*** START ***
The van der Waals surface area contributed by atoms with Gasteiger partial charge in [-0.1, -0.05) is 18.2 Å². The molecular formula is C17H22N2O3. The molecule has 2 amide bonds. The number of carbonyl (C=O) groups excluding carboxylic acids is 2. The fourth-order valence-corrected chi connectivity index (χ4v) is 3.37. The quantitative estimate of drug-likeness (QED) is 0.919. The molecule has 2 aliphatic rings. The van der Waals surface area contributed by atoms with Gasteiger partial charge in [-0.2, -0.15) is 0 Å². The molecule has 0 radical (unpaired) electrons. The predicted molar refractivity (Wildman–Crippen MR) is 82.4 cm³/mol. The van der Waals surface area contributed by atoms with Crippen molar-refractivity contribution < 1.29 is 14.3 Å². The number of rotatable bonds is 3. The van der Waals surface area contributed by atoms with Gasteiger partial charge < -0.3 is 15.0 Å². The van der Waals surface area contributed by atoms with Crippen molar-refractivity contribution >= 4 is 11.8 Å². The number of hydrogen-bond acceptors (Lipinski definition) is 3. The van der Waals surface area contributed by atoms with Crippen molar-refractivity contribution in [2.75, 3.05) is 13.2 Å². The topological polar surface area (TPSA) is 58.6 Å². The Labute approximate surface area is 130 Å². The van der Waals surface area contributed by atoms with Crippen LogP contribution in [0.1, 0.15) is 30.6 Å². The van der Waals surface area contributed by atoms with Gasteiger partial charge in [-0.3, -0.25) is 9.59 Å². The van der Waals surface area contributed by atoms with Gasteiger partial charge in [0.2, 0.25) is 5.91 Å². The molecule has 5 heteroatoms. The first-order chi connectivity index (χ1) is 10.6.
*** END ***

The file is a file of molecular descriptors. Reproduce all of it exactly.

The van der Waals surface area contributed by atoms with Gasteiger partial charge in [-0.1, -0.05) is 18.2 Å². The molecular formula is C17H22N2O3. The molecule has 2 amide bonds. The number of carbonyl (C=O) groups excluding carboxylic acids is 2. The fourth-order valence-corrected chi connectivity index (χ4v) is 3.37. The quantitative estimate of drug-likeness (QED) is 0.919. The molecule has 2 aliphatic rings. The van der Waals surface area contributed by atoms with Gasteiger partial charge in [-0.2, -0.15) is 0 Å². The molecule has 0 radical (unpaired) electrons. The predicted molar refractivity (Wildman–Crippen MR) is 82.4 cm³/mol. The van der Waals surface area contributed by atoms with Crippen molar-refractivity contribution < 1.29 is 14.3 Å². The number of rotatable bonds is 3. The van der Waals surface area contributed by atoms with Gasteiger partial charge < -0.3 is 15.0 Å². The van der Waals surface area contributed by atoms with Crippen molar-refractivity contribution >= 4 is 11.8 Å². The number of hydrogen-bond acceptors (Lipinski definition) is 3. The van der Waals surface area contributed by atoms with Crippen molar-refractivity contribution in [2.75, 3.05) is 13.2 Å². The topological polar surface area (TPSA) is 58.6 Å². The Labute approximate surface area is 130 Å². The van der Waals surface area contributed by atoms with Crippen LogP contribution in [0.1, 0.15) is 30.6 Å². The van der Waals surface area contributed by atoms with Gasteiger partial charge in [-0.3, -0.25) is 9.59 Å². The van der Waals surface area contributed by atoms with Gasteiger partial charge in [0.2, 0.25) is 5.91 Å². The molecule has 5 heteroatoms. The first-order chi connectivity index (χ1) is 10.6.